|Lowest Recommended Age:||Mature High Schooler|
|Nudity/Sex:||A theme of the movie is sexual longing and repression, teen has indiscriminate sex|
|Alcohol/Drugs:||Teen drinking and smoking, teen smokes pot constantly, develops substance abuse problem|
|Violence/Scariness:||Theme of suicide is very upsetting, few explicit images|
|Diversity Issues:||All-white middle class setting|
|Movie Release Date:||2000|
Five exquisitely beautiful sisters dazzle and beguile the boys around them in this movie, set in the mid-1970’s. Amid the idyllic suburban stillness, there are intimations that all is not right. Huge elm trees are diagnosed with Dutch Elm Disease and ordered to be cut down. And the youngest of the Lisbon girls, only 13, tries to kill herself. The doctor shakes his head, “You’re not even old enough to know how bad life gets.” She looks up at him, sadly, wrists wrapped in white gauze, “Obviously, doctor, you’ve never been a 13 year old girl.”
A quarter of a century has passed, but the boys who longed for the Lisbon sisters cannot forget them. They hold on to relics and totems: a diary, scribbled notes decorated with hearts and stickers. And they tell each other over and over the events of that time, hoping that this time they will make sense.
There is no explanation for the unthinkably terrible act, and the movie does not try to provide one. Like the boys, we pore over their lives, looking for a point at which they might have made a different choice.
First-time director Sophia Coppola, who also wrote the screenplay, based on the book by Jeffrey Eugenides, has a wonderful eye for detail and composition. The production design is perfect in every detail. There are painfully accurate moments as teenagers try to make conversation (“How’d your SATs go?” “You’re a stone fox!”) and connection (when the boys finally call the girls on the phone, all they can bring themselves to do is play records to them). The narration, beautifully read by Giovanni Ribisi, is lyrical and moving. But ultimately, the movie falters. It tries for metaphor — those dying elm trees, an asphyxiation-themed debutante party at which people wear gas masks decorated with glitter, the girls as princesses in a tower waiting for princes who cannot save them. And it tries for distance from its time or milieu. But like the collection of ephemera the boys hold onto for years, the movie has “not life, but the most trivial list of mundane facts.”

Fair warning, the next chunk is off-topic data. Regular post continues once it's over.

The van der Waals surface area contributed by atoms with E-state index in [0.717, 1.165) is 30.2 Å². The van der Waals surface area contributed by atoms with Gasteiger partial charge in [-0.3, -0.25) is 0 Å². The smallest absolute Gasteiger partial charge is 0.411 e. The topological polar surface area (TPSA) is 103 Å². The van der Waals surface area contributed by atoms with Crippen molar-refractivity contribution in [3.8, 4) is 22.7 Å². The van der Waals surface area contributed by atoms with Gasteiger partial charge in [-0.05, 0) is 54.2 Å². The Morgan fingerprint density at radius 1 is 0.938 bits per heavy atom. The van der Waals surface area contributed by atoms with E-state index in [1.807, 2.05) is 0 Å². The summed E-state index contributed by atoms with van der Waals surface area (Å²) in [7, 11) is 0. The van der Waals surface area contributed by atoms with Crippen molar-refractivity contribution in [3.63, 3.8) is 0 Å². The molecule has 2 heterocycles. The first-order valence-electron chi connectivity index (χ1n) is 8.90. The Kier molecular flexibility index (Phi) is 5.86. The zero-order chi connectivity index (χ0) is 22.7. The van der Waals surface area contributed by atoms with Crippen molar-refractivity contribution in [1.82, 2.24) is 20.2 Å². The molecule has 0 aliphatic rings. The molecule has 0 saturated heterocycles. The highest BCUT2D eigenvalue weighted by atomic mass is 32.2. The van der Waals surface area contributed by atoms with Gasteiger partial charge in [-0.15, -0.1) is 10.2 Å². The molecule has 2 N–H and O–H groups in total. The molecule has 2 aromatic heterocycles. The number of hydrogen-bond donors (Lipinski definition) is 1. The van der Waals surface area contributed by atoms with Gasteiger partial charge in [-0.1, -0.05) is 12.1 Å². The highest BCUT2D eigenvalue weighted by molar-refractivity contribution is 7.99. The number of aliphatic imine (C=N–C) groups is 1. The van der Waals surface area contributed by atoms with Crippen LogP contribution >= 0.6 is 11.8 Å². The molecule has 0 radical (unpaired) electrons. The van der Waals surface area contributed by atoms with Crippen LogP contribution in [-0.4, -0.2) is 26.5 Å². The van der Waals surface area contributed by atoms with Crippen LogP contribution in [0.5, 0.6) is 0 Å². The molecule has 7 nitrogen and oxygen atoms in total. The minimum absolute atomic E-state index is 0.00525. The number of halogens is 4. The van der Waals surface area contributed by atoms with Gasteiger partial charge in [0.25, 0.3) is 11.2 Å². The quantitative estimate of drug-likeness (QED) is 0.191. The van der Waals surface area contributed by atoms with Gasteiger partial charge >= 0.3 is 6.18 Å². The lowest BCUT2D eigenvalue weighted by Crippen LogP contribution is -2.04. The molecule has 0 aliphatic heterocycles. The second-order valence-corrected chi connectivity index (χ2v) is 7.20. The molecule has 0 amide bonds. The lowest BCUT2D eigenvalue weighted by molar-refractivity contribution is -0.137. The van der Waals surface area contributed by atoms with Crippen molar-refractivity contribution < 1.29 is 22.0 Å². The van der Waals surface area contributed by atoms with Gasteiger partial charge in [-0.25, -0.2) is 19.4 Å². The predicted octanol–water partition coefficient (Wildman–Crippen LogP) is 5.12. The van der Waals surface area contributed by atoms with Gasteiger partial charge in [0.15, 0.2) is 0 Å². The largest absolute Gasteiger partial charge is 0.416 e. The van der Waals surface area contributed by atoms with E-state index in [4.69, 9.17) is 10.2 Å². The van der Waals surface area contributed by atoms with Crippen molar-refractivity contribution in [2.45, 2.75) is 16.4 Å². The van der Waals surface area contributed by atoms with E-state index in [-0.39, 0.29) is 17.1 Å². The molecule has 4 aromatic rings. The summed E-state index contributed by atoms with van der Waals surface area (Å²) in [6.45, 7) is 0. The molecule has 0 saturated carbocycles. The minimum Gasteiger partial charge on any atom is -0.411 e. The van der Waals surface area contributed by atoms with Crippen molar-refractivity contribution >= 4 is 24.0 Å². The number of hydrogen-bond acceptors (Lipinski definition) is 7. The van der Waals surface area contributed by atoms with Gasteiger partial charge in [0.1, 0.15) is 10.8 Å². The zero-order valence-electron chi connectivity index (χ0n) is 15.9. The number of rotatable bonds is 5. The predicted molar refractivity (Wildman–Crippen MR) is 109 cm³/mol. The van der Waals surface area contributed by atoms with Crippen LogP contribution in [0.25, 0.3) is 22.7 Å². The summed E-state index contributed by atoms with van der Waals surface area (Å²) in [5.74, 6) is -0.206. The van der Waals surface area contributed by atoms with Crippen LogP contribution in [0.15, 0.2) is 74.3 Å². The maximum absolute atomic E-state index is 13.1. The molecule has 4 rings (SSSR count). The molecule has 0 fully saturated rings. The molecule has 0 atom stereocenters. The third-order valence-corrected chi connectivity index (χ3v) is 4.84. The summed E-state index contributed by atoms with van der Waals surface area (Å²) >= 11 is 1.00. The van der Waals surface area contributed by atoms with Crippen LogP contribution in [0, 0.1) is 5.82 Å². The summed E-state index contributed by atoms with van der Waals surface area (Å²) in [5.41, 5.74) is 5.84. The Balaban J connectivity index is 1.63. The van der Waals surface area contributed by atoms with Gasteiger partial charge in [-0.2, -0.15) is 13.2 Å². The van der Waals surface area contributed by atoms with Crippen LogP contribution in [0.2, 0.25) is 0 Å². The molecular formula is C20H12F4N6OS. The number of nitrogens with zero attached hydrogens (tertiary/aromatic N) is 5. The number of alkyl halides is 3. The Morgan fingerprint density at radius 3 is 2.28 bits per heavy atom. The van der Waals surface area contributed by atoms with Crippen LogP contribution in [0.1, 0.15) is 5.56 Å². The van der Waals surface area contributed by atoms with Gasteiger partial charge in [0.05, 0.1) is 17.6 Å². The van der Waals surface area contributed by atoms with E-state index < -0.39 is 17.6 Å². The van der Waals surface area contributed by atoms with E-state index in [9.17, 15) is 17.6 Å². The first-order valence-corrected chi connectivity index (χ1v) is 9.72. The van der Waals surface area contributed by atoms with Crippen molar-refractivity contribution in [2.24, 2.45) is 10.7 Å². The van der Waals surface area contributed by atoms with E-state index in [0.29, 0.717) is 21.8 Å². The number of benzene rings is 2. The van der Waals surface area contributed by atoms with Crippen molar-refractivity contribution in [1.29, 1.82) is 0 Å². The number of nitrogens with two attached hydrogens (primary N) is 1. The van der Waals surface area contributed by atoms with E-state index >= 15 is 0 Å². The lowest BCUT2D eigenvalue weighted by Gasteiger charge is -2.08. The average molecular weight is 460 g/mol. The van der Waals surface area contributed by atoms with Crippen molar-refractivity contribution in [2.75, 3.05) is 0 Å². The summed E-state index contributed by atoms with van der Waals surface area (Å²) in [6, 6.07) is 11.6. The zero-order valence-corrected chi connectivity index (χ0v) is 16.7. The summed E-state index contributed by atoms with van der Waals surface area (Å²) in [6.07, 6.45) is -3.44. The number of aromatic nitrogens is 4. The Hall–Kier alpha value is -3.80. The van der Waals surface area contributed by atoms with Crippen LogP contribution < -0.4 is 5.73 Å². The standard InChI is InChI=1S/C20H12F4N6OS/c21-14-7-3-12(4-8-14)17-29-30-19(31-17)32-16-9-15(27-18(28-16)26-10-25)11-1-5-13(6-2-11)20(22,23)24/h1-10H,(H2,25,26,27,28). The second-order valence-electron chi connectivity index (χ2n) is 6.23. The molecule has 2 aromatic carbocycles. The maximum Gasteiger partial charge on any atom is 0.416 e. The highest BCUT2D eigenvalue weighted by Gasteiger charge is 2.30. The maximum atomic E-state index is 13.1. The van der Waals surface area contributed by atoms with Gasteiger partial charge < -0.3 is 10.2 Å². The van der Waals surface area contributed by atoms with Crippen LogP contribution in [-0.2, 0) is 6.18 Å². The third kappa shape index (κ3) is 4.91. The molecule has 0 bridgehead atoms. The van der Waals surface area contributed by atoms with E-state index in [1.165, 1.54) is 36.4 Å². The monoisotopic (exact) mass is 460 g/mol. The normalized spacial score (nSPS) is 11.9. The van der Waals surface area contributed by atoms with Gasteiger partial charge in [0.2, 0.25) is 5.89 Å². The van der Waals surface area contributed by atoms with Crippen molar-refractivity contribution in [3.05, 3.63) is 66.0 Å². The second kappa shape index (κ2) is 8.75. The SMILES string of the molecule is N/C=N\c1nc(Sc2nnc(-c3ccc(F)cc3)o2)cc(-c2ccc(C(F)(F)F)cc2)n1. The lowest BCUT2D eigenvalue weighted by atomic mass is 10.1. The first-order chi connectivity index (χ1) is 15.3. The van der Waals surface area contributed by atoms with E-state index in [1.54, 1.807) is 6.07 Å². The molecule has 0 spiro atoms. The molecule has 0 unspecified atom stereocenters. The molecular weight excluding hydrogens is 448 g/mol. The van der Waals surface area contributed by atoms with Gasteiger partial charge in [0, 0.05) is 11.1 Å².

Kirsten Dunst is marvelous as the most adventuresome of the girls, and Josh Hartnett is fine as the high school hunk with a broken heart for every puka shell around his neck.
Parents should know that the movie’s theme may be very upsetting to teen-agers, some of whom may think it suggests that suicide is a romantic and powerful response to overly strict parents. In addition to the overall theme of sexual longing and repression, there are some sexual references and situations. One character smokes pot constantly (he is shown as an adult in a treatment center for substance abuse). Teenagers smoke and drink.
Families who see the movie should talk about what has and has not changed since the 1970’s, about why the girls were such an endless source of fascination for the boys, about why the response of the community seemed so heartless to the boys, and, of course, what could have led the girls to take their own lives and who, if anyone could have prevented it.
Other movies about the anguish of teenagers coping with longing and frustration include “Splendor in the Grass,” “Picnic,” and “Lucas.”